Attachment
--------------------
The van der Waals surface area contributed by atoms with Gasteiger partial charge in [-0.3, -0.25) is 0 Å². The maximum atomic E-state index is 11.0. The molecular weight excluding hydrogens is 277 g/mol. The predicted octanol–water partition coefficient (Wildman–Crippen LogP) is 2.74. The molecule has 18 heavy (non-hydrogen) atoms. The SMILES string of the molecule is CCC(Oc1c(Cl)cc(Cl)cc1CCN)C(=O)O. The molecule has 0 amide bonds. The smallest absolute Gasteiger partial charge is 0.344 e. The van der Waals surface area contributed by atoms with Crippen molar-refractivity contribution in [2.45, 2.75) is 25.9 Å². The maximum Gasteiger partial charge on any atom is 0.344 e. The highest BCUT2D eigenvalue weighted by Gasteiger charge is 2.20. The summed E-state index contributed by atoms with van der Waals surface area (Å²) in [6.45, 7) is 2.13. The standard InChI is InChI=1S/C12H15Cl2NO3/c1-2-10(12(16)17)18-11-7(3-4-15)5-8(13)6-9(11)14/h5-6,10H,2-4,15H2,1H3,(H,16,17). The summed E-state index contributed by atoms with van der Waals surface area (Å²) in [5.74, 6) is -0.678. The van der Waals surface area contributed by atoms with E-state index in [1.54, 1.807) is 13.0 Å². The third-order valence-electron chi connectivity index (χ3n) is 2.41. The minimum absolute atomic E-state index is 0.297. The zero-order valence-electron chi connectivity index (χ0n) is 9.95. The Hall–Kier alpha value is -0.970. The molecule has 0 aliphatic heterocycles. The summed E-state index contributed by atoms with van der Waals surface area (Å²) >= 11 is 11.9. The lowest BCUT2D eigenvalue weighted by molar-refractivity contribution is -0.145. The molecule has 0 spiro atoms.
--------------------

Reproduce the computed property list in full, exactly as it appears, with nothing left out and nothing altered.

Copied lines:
The van der Waals surface area contributed by atoms with Gasteiger partial charge in [-0.3, -0.25) is 0 Å². The maximum atomic E-state index is 11.0. The molecular weight excluding hydrogens is 277 g/mol. The predicted octanol–water partition coefficient (Wildman–Crippen LogP) is 2.74. The molecule has 18 heavy (non-hydrogen) atoms. The SMILES string of the molecule is CCC(Oc1c(Cl)cc(Cl)cc1CCN)C(=O)O. The molecule has 0 amide bonds. The smallest absolute Gasteiger partial charge is 0.344 e. The van der Waals surface area contributed by atoms with Crippen molar-refractivity contribution in [2.45, 2.75) is 25.9 Å². The maximum Gasteiger partial charge on any atom is 0.344 e. The highest BCUT2D eigenvalue weighted by Gasteiger charge is 2.20. The summed E-state index contributed by atoms with van der Waals surface area (Å²) in [6.45, 7) is 2.13. The standard InChI is InChI=1S/C12H15Cl2NO3/c1-2-10(12(16)17)18-11-7(3-4-15)5-8(13)6-9(11)14/h5-6,10H,2-4,15H2,1H3,(H,16,17). The summed E-state index contributed by atoms with van der Waals surface area (Å²) in [5.74, 6) is -0.678. The van der Waals surface area contributed by atoms with E-state index in [1.54, 1.807) is 13.0 Å². The third-order valence-electron chi connectivity index (χ3n) is 2.41. The minimum absolute atomic E-state index is 0.297. The zero-order valence-electron chi connectivity index (χ0n) is 9.95. The Hall–Kier alpha value is -0.970. The molecule has 0 aliphatic heterocycles. The summed E-state index contributed by atoms with van der Waals surface area (Å²) >= 11 is 11.9. The lowest BCUT2D eigenvalue weighted by molar-refractivity contribution is -0.145. The molecule has 0 spiro atoms.